PRINCESS Anne visited York's National Railway Museum to see the completed conservation work on Queen Victoria's railway carriage.

The Princess Royal was attending the museum for the first time to see the carriage, 150 years after it was first built.

She also unveiled a plaque to celebrate the occasion on Friday.

The royal saloon has undergone an extensive 14-month external restoration. It involved repairing and redecorating the carriage by hand, replacing decorative mouldings, applying gold leaf and repainting it in its original colours.

Princess Anne was greeted by museum Director Judith McNicol and Dame Mary Archer, chair of the Science Museum Group, before taking a tour of the museum’s Station Hall.

The visit began with a look at the new exhibition on modern railways, including Britain’s first ever Hyperloop system, before the royal visitor spoke to several school children from York High School.

Princess Anne was also shown Terrance Cuneo’s famous 1967 painting of Waterloo Station.

The princess was then shown around Queen Victoria’s carriage, King Edward's carriage and the newly refurbished Queen Elizabeth carriage.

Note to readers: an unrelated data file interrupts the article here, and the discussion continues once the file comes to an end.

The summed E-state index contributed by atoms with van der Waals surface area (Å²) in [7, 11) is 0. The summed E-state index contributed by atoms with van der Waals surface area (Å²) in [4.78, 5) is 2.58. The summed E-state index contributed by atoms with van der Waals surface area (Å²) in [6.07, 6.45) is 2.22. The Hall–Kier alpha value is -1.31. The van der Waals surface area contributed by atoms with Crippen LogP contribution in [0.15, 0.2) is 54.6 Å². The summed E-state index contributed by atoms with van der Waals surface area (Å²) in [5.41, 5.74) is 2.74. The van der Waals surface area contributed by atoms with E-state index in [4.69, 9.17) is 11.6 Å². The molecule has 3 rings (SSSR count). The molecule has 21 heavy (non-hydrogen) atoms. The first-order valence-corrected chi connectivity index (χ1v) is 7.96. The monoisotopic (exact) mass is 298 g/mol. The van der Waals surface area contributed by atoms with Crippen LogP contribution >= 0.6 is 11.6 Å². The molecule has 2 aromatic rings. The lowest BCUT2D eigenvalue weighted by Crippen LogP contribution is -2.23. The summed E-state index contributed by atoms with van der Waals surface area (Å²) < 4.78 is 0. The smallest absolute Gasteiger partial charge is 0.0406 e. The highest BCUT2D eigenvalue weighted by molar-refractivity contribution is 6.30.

When unveiling the plaque, Princess Anne said: “Congratulations on what you have achieved, not least of all for keeping it in such great shape for as long as you have.

“The museum's history of carriages here on display will help inspire others, and give huge scope for more renovation and this is a really good place to show that off.

“There is lessons to learn here on the quality and skills of engineering that have gone into these carriages.

“Museums like this have set a standard that we can build on for engineering in the future.”

Jamie Taylor, exhibition project leader at the museum, said: “She was very interested in the latest prototype of the Hyperloop and the current push towards innovation in railway engineering.”

Millie Gray, a year 8 pupil at York High School, said that Princess Anne asked her what she was currently studying at school.

Chris Binks, who worked on the restoration for a year, said: “It has been a tremendous privilege, experience and a huge learning curve.

“I don’t think I will ever get a job in my career like this again.”

Judith McNicol, director of the National Railway Museum, said: “I am honoured to welcome Her Royal Highness to the National Railway Museum which was opened by her father in 1975, to showcase the range of fascinating objects in the collection as well as the skill and dedication of my colleagues. This is the first time the carriage exterior has been restored since it joined the collection, and the conservation team has had to proceed with the utmost care to preserve this unique item for future generations.”

Princess Anne also visited the charity Victim Support, in Priory Street, York, as well as York University, to launch a new Bioeconomy initiative.